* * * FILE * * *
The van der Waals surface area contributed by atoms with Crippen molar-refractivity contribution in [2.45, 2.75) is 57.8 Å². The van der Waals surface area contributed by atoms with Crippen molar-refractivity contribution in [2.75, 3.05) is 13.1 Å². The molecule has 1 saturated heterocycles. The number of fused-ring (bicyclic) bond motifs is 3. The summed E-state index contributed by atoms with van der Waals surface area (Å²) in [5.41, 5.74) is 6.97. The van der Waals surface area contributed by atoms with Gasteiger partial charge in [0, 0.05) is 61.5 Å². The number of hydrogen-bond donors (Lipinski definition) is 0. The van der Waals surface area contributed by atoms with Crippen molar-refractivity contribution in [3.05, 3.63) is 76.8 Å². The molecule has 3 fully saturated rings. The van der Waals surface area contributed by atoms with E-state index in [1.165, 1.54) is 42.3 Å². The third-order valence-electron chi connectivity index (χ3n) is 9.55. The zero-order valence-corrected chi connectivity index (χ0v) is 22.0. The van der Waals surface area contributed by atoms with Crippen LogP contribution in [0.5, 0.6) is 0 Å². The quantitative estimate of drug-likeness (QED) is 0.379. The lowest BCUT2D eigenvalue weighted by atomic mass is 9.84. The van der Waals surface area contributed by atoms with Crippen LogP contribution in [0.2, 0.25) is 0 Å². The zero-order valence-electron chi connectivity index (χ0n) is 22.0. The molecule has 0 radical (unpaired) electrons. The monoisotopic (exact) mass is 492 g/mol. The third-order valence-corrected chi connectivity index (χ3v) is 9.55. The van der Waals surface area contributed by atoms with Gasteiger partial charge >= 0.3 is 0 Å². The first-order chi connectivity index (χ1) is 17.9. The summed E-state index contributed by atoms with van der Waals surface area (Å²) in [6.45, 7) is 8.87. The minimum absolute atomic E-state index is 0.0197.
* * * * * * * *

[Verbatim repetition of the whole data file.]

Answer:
The van der Waals surface area contributed by atoms with Crippen molar-refractivity contribution in [2.45, 2.75) is 57.8 Å². The van der Waals surface area contributed by atoms with Crippen molar-refractivity contribution in [2.75, 3.05) is 13.1 Å². The molecule has 1 saturated heterocycles. The number of fused-ring (bicyclic) bond motifs is 3. The summed E-state index contributed by atoms with van der Waals surface area (Å²) in [5.41, 5.74) is 6.97. The van der Waals surface area contributed by atoms with Gasteiger partial charge in [0, 0.05) is 61.5 Å². The number of hydrogen-bond donors (Lipinski definition) is 0. The van der Waals surface area contributed by atoms with Crippen molar-refractivity contribution in [3.05, 3.63) is 76.8 Å². The molecule has 3 fully saturated rings. The van der Waals surface area contributed by atoms with E-state index in [1.165, 1.54) is 42.3 Å². The third-order valence-electron chi connectivity index (χ3n) is 9.55. The zero-order valence-corrected chi connectivity index (χ0v) is 22.0. The van der Waals surface area contributed by atoms with Crippen LogP contribution in [0.5, 0.6) is 0 Å². The quantitative estimate of drug-likeness (QED) is 0.379. The lowest BCUT2D eigenvalue weighted by atomic mass is 9.84. The van der Waals surface area contributed by atoms with Crippen LogP contribution in [0.2, 0.25) is 0 Å². The zero-order valence-electron chi connectivity index (χ0n) is 22.0. The molecule has 0 radical (unpaired) electrons. The monoisotopic (exact) mass is 492 g/mol. The third-order valence-corrected chi connectivity index (χ3v) is 9.55. The van der Waals surface area contributed by atoms with Gasteiger partial charge >= 0.3 is 0 Å². The first-order chi connectivity index (χ1) is 17.9. The summed E-state index contributed by atoms with van der Waals surface area (Å²) in [6.45, 7) is 8.87. The minimum absolute atomic E-state index is 0.0197.